Negotiating to Win in China – Part 3: Sources of Power

Sources of Power in China:  Walk This Way

 In part 2   we talked about the dualistic nature of the Chinese psyche– ordained to lead / cursed by fate to follow.   These two extremes of the pendulum arc show the challenge of negotiating Sign up for the ChinaSolved newsletterwith the Chinese – and the solution.

At one end of the spectrum, Chinese negotiators believe that they are really predestined by heaven to rule above the barbarian horde.  Zhong  Guo is Chinese for China – it means middle kingdom – as in between Heaven and the Underworld.  You are a denizen of the underworld – a barbarian without grace or honor.  Sorry.

The other extreme is that Chinese believe that the West surpassed them long ago, and that Western methods are genuinely better.  That’s why they entrust their most valuable treasure to the West – the education of their children.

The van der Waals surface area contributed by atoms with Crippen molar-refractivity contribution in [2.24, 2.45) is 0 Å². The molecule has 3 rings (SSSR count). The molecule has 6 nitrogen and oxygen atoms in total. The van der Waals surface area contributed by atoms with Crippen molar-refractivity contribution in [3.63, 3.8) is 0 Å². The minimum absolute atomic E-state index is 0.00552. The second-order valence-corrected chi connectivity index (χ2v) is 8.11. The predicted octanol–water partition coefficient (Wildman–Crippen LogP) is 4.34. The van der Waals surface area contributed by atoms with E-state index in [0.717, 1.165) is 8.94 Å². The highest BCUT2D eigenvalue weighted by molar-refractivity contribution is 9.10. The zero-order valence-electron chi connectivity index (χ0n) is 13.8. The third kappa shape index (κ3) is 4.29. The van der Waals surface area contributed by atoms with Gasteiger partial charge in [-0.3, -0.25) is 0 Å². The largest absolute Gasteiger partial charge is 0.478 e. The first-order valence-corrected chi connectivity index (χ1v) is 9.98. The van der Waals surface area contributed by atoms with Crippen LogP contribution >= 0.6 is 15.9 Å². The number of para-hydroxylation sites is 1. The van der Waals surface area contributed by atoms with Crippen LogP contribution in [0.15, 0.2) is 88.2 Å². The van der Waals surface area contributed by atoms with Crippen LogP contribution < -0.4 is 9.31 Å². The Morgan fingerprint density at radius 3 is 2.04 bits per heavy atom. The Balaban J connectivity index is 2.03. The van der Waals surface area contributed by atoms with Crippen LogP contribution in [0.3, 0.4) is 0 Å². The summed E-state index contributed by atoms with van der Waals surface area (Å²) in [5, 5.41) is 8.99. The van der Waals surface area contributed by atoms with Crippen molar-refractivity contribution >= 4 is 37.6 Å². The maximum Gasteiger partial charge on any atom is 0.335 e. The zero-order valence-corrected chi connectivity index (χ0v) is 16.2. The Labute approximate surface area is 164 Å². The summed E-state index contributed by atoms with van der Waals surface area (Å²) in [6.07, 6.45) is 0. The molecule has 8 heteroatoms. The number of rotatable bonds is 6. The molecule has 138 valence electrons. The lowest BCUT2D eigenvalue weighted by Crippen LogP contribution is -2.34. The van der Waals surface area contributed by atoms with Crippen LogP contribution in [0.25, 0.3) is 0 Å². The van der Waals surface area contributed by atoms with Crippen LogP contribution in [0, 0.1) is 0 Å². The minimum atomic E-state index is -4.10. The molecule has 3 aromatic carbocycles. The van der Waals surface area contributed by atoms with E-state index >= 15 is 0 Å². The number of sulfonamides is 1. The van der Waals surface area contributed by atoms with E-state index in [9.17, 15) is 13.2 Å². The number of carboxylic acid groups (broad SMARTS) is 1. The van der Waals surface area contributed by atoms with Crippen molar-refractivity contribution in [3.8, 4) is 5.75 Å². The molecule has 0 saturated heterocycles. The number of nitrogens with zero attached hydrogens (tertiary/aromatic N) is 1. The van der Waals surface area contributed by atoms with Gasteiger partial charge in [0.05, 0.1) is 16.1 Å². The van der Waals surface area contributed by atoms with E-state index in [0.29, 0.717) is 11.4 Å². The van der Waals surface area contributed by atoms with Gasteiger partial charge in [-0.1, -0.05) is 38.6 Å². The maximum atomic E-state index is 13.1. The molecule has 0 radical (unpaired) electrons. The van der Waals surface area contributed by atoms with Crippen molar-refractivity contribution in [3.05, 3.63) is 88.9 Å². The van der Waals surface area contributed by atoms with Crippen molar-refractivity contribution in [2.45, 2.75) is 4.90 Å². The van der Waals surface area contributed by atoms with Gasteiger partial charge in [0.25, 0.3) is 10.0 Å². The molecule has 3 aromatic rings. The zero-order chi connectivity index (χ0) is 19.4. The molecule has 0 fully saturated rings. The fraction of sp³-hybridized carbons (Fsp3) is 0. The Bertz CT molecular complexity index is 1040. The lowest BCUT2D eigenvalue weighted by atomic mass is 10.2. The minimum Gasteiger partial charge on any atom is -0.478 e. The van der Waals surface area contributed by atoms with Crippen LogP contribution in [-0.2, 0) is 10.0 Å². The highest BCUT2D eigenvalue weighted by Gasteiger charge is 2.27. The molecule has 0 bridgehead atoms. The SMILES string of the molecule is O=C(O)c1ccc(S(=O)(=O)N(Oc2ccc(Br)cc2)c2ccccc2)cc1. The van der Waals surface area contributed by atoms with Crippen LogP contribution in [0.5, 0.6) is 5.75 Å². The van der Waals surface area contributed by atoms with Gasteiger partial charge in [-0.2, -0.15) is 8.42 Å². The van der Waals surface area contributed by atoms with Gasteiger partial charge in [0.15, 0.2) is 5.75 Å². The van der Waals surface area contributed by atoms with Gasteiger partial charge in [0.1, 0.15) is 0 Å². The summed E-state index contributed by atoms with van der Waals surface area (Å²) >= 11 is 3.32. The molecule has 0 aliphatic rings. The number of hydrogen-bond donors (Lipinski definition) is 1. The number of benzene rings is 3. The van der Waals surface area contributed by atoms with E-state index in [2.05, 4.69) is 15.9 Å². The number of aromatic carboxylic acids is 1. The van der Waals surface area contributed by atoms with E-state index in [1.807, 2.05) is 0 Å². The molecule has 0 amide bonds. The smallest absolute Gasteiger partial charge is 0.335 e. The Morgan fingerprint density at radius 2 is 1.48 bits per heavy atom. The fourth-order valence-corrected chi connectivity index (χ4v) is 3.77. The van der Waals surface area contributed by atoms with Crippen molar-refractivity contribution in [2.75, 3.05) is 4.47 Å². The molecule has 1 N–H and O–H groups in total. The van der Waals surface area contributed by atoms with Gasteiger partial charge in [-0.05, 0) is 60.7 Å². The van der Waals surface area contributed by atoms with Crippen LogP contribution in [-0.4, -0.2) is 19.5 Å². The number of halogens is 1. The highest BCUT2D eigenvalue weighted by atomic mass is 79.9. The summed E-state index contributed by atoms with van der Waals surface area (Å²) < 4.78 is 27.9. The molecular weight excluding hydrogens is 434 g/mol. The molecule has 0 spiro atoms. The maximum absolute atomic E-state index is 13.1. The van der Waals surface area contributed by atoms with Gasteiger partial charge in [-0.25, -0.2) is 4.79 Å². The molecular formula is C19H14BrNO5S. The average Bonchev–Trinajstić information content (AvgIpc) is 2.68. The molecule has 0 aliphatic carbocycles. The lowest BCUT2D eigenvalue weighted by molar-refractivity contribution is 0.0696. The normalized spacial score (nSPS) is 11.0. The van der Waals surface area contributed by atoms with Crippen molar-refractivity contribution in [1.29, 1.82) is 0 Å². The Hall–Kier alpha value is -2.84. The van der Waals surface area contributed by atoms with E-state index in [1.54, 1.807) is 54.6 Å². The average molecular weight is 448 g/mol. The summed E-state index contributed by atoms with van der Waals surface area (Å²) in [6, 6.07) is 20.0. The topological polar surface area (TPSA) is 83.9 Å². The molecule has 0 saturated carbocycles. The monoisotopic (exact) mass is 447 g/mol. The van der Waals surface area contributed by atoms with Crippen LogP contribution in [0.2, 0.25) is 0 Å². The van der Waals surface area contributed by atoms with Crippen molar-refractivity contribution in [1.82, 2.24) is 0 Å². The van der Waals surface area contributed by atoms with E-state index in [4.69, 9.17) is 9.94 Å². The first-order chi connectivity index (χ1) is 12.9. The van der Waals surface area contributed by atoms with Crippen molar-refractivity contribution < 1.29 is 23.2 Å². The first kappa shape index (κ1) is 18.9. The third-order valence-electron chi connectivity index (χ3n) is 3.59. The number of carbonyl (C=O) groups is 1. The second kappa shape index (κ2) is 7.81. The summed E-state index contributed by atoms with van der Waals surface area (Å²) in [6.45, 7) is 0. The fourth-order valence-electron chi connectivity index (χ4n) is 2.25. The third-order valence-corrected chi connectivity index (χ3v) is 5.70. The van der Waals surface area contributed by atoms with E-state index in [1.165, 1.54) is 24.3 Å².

How do they manage the conflicting forces?  Simple – they look out the window.  If the wind blows from the West, they’ll do their best to follow the conventions and role models of the US (when it comes to business).  If China is ascendant, they become super-nationalists.  (Ask an old-timer who was in HK when it was handed over from British control to China.)    Both impulses are always present – the Chinese negotiator manages and draws on each without skipping a beat.

 

In China Your Technology Makes You Prey – Not Powerful

Nationalistic Chinese feel that you have the lead right now but only through an accident of fate – a shortcoming of their own leadership or a betrayal and trickery on the part of the foreigner.  Westerners blundered onto some magical secret and have been pressing their advantage since the Song Dynasty (1279).  That’s why, according to patriotic commentators and news agencies, Western laws and policies are focused on holding back China – because if both cultures started on an even footing then China would dominate.